Dorsal interosseous nerve
Radial recurrent artery

Nerve to extensor carpi
radialis brevis

Supihator muscle



Volar interosseous nerve

Extensor carpi radialis

longus muscle

Extensor carpi radialis

brevis muscle

Pronator teres muscle -

Radial artery -



Flexor digitorum sublimis muscle
Flexor pollicis longus muscle -
Tendon of brachio-radialis -



Tendon of abductor pollicis longus-
Pronator quadratus muscle

Superficial branch of radial nerve

Radius

Tendon of flexor carpi radialis



Superficial volar artery -




Medial cutaneous nerve of forearm
on basilic vein



Median nerve

Brachial artery

Medial intermuscular septum

Lacertus fibrosus

rachialis muscle

- Nerve to pronator teres

Pronator teres muscle
uperficial head)
Nerve to flexor carpi
radialis, palmaris longus,
and flexor digitorum
sublimis

-Nerve to flexor digitorum
sublimis

Deep head of pronator teres
muscle

Superficial head of pronator
teres muscle
Palmaris longus muscle

lumero-ulnar part of flexor
digitorum sublimis muscle



Radial part of flexor digitorum
sublimis muscle



Flexor digitorum profundus muscle

Median nerve with accompanying
artery

Tendons of flexor digitorum sublimis

Tendon of flexor carpi ulnaris
Ulnar artery

Tendon of palmaris longus
Ulnar nerve

Transverse carpal ligament
^isiform bone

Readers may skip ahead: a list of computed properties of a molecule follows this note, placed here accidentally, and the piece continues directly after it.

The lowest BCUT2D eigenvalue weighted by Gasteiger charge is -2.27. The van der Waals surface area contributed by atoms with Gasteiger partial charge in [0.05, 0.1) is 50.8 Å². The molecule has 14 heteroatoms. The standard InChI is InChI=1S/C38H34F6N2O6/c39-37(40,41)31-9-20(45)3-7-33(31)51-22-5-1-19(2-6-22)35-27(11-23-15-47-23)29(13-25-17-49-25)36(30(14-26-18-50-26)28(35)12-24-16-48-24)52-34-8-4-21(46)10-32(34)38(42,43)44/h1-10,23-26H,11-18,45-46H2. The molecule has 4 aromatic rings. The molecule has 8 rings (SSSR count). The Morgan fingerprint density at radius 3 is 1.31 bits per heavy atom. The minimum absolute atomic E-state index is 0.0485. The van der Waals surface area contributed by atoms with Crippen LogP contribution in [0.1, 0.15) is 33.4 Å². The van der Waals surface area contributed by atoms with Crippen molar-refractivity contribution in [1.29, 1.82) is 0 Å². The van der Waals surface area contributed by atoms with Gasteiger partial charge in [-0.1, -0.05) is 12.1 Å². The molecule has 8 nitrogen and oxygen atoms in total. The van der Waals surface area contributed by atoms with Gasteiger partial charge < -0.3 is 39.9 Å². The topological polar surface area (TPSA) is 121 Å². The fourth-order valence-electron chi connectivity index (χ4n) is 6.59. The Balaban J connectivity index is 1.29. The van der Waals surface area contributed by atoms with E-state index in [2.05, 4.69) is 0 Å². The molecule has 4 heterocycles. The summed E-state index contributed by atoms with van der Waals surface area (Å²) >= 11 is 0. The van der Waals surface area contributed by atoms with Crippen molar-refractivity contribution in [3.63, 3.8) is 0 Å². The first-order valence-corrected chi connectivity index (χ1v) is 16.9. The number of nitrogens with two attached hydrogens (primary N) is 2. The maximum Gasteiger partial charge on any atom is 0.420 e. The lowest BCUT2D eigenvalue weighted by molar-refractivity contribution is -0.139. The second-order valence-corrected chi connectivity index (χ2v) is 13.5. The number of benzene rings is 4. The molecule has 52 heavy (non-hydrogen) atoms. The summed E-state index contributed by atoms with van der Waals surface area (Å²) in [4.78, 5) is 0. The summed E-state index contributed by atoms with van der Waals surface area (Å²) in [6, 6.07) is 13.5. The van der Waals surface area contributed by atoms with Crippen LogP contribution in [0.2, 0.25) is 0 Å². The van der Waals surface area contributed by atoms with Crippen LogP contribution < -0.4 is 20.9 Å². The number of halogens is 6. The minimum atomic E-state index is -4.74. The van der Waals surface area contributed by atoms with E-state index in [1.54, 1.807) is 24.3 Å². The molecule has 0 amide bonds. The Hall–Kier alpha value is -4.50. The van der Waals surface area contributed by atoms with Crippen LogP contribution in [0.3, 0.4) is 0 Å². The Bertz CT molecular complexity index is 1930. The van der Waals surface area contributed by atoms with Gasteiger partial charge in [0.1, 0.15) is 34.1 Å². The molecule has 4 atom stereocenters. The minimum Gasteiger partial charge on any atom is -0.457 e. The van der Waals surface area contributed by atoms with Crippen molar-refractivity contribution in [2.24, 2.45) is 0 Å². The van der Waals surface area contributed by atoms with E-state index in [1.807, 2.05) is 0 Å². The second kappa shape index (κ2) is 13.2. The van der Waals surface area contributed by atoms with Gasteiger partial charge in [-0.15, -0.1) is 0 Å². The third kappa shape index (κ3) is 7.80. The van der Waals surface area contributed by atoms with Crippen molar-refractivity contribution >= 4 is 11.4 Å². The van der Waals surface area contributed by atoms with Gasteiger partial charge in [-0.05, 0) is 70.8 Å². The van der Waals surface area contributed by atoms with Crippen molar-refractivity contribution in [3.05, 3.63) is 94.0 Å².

Palmaris brevis muscle



FIG. 62. Deep Dissection of the Muscles, Vessels, and Nerves of the

front, of the Forearm.



FOREARM AND HAND 141

the medial epicondyle of the humerus and the olecranon, and
between them the ulnar nerve is prolonged distally into the
forearm. The tendon appears upon the volar border of the
muscle, and is inserted into the pisiform bone. The flexor
carpi ulnaris is supplied by the ulnar nerve. It is a flexor
and adductor of the hand and a flexor of the elbow.

M. Flexor Digitonun Sublimis. The flexor sublimis re-
ceives this name because it is placed upon the superficial
aspect of the flexor profundus. For the most part it lies
deeper than the other superficial muscles (Fig. 61). It is a
powerful muscle which arises from the medial epicondyle of
the humerus by the common tendon it takes origin also
from the ulnar collateral ligament of the elbow- joint, from
the medial margin of the coronoid process of the ulna, the
volar surface of the radius (Figs. 45, 64), and the fascial
intermuscular septa in relation to it. The radial head of
origin is a thin fleshy stratum which is attached to the
volar border of the radius, from its proximal end to a
variable distance beyond the insertion of the pronator teres
muscle. Four tendons issue from the fleshy mass ; they
enter the palm by passing under cover of the transverse carpal
ligament, and go to the medial four digits. Their insertions
will be seen later, but, in the meantime, note that at the wrist,
and for a short distance proximal to it, they are enveloped
by the mucous sheath previously mentioned, and also that, as
they pass behind the transverse carpal ligament, they lie in
pairs the tendons to the ring and middle fingers being placed
on the volar aspect of those for the index and little fingers.
The flexor digitorum sublimis is supplied by the median
nerve. It is a flexor of the first interphalangeal joints of
the fingers, the metacarpo-phalangeal joints, the wrist joint,
and the elbow joint.

The dissector who examines the flexor digitorum sublimis in detail
will find that the part which arises from the humerus divides into
a superficial and a deep portion, and that each portion subdivides